Bhutanese currency 25 Chhertum was introduced during the reign of Druk Gyalpo (King) Jigme Singye Wangchuck (1955–; r. 1972–2006), the 1st and 2nd version of the coin was issued between 1974 to 1979 by the Royal Government of Bhutan. The 3rd version in 2003 by the Royal Monetary Authority of Bhutan.
The 1st version was produced at the facilities of the India Government Mint; circulated in Bhutan around 1974 to coincide with Jigme Singye's coronation as Druk Gyalpo.
The 2nd version of the 25 chhertum coin was minted in 1979 and the 3rd version was minted around 1998 to 2003; manufactured at the Royal Mint in Llantrisant, Wales, United Kingdom.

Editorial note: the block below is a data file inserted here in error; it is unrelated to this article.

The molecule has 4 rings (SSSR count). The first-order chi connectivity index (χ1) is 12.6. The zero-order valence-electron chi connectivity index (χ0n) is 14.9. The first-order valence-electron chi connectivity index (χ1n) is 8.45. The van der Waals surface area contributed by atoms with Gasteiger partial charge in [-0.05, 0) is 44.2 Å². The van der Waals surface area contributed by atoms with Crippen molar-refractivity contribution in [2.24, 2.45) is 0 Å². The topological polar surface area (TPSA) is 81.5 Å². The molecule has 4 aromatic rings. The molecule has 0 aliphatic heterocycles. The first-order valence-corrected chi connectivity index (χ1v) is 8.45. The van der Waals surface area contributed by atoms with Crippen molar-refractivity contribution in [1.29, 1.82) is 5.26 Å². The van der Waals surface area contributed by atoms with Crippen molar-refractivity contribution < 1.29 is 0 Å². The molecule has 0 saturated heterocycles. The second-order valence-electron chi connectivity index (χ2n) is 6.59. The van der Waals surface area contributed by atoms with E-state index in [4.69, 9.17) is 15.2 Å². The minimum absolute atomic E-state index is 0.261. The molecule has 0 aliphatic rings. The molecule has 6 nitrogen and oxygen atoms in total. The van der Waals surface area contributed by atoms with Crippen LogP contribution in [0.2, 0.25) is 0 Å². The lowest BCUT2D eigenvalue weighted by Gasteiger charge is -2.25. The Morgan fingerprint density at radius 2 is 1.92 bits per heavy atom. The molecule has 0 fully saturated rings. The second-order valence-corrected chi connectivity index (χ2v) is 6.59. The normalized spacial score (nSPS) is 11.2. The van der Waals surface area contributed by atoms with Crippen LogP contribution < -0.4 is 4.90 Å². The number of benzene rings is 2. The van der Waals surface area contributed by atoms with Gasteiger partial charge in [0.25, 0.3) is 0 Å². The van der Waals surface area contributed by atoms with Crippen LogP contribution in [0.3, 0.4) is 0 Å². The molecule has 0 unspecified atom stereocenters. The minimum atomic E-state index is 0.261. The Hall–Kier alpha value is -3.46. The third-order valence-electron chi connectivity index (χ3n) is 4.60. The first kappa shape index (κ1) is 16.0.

All three types are no longer circulate frequently due to their low purchasing power and the Bhutanese public's disinterest in using coins.
A vishvavajra, a symbol of Vajrayana Buddhism, appears in the middle of both coins' reverses inside a solid circular border. Consisting of two crossing vajras (dorjes), the vishvavajra also appears in the state emblem of Bhutan, and in context represents harmony between secular and religious power.
The Dzongkha rendering of the coin's face value, "ཕྱེད་ཀྲམ་ཉརེ་ལྔ།" is written outside the boundary, arched in a clockwise direction along the upper rim. Its English equivalent, "TWENTY FIVE CHHERTUM", is printed below the vishvavajra, extending counterclockwise from the reverse's left to right peripheries. The two writings are separated from one another by two circular points, one at each side of the coin.